Different meanings
How can one simple word, "organic", have such different meanings? The basis of the standards is on the process rather than the product, as organic food is defined not by any material substance in the food itself, but instead by the "holistic" methods used in organic production practises. Furthermore, the implicit, unproven assumption is that organic agriculture is better for the environment than so-called conventional farming. In opposition stand the unnatural, artificial, and synthetic; the imagined profane creations of human intellect that despoil the world. Because consumers equate organic with "natural," and "natural" with healthy and safe, the organic food industry has grown by leaps and bounds in recent years. However, organic food is just as likely to be tained by undesired pathogens, and organic vegetable protein products are just as likely to cause allergic reactions that can lead to death.

The main selling point of organic animal products is that they are grown in "all natural" conditions without "synthetic" additives, unlike conventionally farmed products. Why should synthesized products though have adverse effects if they are molecularly identical to natural products? The total number of negative health consequences to consumers from synthetic pesticides and animal feed additives is by all estimates zero. While "undesired" substances from "unnatural" sources may be found in many products, the levels at which they are present fall far below the levels known to not cause any health effects. The fact that they are found at all is only due to the latest significant advances in analytical chemistry.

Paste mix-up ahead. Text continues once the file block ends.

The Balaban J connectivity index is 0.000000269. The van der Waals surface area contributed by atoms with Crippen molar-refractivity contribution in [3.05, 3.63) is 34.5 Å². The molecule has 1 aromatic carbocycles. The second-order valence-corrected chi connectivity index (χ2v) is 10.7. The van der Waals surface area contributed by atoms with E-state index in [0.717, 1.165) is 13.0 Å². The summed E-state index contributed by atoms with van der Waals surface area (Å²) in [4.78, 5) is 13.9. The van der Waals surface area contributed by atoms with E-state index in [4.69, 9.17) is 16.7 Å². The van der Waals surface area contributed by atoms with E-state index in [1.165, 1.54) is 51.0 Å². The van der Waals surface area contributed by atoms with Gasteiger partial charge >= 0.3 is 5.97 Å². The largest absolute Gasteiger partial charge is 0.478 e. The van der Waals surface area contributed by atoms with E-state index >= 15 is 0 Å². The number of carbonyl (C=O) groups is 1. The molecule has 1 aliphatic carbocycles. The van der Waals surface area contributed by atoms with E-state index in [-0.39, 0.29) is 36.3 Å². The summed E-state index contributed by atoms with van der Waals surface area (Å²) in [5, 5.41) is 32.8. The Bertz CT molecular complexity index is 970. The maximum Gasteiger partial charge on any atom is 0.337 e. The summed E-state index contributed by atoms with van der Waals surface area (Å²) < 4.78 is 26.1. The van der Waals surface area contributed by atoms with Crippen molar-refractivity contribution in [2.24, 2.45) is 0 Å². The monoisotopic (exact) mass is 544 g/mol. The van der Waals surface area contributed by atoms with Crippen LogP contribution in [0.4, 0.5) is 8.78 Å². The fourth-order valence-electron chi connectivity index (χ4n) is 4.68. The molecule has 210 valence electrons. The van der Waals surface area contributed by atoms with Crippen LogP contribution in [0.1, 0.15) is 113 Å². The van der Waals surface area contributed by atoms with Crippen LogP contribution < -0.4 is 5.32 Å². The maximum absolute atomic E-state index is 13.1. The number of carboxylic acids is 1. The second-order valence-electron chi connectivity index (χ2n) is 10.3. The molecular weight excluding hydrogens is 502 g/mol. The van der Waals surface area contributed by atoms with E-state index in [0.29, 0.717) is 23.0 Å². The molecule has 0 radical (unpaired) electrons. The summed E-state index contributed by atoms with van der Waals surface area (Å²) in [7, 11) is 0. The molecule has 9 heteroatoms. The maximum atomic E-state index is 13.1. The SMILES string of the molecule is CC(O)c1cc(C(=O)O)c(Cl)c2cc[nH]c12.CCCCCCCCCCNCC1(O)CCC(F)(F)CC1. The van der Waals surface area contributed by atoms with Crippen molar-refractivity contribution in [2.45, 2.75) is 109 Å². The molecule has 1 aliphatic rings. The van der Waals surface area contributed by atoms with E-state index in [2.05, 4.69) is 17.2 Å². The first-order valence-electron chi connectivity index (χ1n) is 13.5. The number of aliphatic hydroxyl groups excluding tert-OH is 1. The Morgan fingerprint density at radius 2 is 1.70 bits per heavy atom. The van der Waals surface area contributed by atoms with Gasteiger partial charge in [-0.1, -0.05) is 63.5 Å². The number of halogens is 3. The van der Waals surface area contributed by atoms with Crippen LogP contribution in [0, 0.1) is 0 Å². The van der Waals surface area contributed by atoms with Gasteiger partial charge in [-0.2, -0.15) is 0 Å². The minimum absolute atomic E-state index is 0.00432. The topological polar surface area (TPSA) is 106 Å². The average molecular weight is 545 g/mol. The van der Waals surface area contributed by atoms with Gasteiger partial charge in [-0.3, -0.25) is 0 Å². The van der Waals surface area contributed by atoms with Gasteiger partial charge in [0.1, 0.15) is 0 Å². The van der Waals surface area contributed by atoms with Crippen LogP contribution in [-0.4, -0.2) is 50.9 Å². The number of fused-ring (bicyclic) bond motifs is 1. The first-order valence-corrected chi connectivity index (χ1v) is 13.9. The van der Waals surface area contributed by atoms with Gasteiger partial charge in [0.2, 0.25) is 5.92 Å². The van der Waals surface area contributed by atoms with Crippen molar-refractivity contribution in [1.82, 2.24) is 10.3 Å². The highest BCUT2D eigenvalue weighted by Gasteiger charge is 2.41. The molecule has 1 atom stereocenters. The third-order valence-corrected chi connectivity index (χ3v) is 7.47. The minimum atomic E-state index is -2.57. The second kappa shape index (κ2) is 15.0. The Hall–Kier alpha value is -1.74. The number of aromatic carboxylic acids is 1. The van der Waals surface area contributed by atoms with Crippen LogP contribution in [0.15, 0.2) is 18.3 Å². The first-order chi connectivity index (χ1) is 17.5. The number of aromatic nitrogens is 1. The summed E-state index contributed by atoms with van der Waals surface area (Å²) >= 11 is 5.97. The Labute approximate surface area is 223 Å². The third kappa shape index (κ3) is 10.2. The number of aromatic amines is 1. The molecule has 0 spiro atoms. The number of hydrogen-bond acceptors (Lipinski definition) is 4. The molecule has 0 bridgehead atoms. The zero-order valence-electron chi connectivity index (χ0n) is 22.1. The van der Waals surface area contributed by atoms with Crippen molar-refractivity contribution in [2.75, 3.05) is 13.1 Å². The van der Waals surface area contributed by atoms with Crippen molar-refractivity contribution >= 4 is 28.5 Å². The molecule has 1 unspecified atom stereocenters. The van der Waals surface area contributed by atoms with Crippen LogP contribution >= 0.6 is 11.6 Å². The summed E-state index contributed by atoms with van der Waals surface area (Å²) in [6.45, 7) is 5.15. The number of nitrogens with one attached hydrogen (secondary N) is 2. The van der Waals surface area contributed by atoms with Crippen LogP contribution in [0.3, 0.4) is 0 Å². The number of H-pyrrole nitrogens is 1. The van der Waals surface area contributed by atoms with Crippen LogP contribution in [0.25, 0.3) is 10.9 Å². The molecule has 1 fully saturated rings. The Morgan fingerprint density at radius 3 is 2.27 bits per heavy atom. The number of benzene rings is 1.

Natural not always better
Animal products and other food items are often promoted as "all-natural, antibiotic free, etc.". What is so remarkable is how disconnected this world-view is from reality. Why would anyone pay premiums for "natural" when you can achieve greater, often safer perfection at lower cost with synthetic? It is good to be critical, and offer arguments from both sides of the fence, but it remains essential that emotions of non scientific communities should not solely dictate sound scientific decision making processes and developments.